Contents: "Analysis of Claude Bernard's Introduction to the Study of Experimental Medicine," "Two Unpublished Chapters from She Came to Stay," "Pyrrhus and Cineas," "A Review of The Phenomenology of Perception by Maurice Merleau-Ponty," "Moral Idealism and Political Realism," "Existentialism and Popular Wisdom," "Jean-Paul Sartre," "An Eye for an Eye," "Literature and Metaphysics," "Introduction to an Ethics of Ambiguity," "An Existentialist Looks at Americans," and "What is Existentialism?".
The physical sciences include highly developed fields that investigate intensities in the form of intensive quantities like speeds, temperatures, pressures and altitudes. Some contemporary readers of Deleuze interested in the physical sciences at times attribute to Deleuze a common, contemporary scientific concept of intensive magnitude. These readings identify Deleuze's philosophical conception of intensity with an existing scientific conception of intensity. The essay argues that Deleuze does not in fact lift a conception of intensity from the physical sciences to embed it (...) as the fundamental term in his differential ontology. (shrink)
Nietzsche and Foucault have given us the idea of conducting a philosophical genealogy of a practice that varies across history. Foucault's work also implies that we can view some abstraction as a practice. These points jointly imply that we can conduct a genealogy of “abstractive practices.” Indeed, a good deal of Foucault's work can be understood as exactly this sort of investigation. But a genealogy of abstractive practice raises a difficult methodological problem. This is the problem of how to determine (...) which definitions of abstraction to use, from amongst the various theoretical accounts of abstraction that we find in the history of thought, to craft our genealogy of abstractive practices. In other words, what will count as an abstractive practice for the purpose of conducting such a genealogy will depend on what we identify as abstraction. This article seeks to expose this problem to demonstrate the methodological difficulties that must be confronted in order to steer a path between ignoring the historical-epistemological limits to the kinds of abstraction we can employ at any given present, on the one hand, and having our sensitivity to these limits halt our historical-philosophical reflections on abstraction as a historical practice, on the other. (shrink)
The dissertation is composed of two parts. Part II is the first English translation of philosopher Luce Irigaray's 1983 book L'oubli de l'air chez Martin Heidegger, a lyrical meditation on the later work of the German philosopher Martin Heidegger. Part I is a general introduction to Part II and to the work of Luce Irigaray.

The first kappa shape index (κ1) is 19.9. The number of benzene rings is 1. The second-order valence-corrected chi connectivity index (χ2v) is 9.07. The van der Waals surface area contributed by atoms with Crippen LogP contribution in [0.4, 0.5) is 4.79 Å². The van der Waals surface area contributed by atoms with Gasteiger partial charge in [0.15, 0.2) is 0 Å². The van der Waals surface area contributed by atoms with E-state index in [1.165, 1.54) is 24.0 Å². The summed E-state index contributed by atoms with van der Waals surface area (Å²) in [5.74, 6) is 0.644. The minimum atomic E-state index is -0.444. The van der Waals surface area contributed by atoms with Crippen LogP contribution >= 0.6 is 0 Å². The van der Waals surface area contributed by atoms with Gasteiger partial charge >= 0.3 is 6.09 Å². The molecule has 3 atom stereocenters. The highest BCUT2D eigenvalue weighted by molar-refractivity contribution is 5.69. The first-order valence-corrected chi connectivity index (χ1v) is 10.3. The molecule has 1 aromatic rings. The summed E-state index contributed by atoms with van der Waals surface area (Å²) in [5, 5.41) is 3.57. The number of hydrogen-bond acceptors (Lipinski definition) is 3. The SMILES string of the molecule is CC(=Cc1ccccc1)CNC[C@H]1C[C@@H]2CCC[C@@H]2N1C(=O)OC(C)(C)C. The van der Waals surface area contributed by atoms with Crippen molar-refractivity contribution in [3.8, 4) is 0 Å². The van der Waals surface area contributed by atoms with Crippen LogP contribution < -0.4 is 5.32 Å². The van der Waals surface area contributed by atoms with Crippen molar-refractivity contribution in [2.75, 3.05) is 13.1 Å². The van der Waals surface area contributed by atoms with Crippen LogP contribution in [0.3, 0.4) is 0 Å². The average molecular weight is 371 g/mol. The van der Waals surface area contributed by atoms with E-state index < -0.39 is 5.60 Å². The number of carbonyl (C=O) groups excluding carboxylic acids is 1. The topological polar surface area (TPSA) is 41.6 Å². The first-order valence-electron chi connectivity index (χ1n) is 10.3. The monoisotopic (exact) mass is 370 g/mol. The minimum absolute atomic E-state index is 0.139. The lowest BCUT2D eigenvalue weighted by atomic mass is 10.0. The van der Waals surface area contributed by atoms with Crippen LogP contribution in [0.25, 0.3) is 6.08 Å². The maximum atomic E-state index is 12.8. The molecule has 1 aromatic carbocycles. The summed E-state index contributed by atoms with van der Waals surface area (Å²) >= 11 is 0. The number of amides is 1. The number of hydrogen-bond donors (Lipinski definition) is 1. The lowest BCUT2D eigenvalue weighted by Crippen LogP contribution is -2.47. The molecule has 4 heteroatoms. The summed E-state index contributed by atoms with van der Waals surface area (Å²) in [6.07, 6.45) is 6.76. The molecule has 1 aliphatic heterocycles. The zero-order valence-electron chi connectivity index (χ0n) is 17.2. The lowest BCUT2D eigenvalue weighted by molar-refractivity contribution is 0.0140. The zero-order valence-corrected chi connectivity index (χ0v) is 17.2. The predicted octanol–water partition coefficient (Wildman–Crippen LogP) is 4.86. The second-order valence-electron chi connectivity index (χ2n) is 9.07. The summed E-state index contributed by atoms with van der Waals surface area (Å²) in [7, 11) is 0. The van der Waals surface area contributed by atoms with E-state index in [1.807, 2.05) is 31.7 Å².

This collection examines an aspect of Gilles Deleuze’s thought that has largely been neglected; whether or not Deleuze was a metaphysician. Answering this question may reveal the problematic nature of so-called postmodernism and the critique it leveled at the first philosophy, and it may help readers to better understand philosophy’s fate.
From Beauvoir's account in The Second Sex of the upbringing or formation of girls, the chapter extracts her feminist existentialist analysis of the physical and moral orthopedics of girls so as to compare it to Foucault's historical account in Discipline and Punish of the various forms of discipline that have taken children as objects.
The paper examines the relation between Foucault’s account of modern race and racism in the "Society Must Be Defended" lectures and his analysis of the emergence of the modern notion of life and its science in The Order of Things . In "Society Must Be Defended ," Foucault uses the term ‘life’ both with respect to pre-modern and modern political regimes, arguing that in the pre-modern eras there was a particular relation of sovereign power to life and death that differs (...) from the relation to life and death which prevails in the modern era. In The Order of Things , Foucault also discusses the concept of life and the historical emergence of the science of life, biology, in the nineteenth century. For Foucault, modern biological racism is a specifically scientific death sentence. The paper argues that the kind of death at issue in this modern racism must be understood in light of the new evolutionary accounts of life as a transorganismic continuity that emerge in the life sciences. (shrink)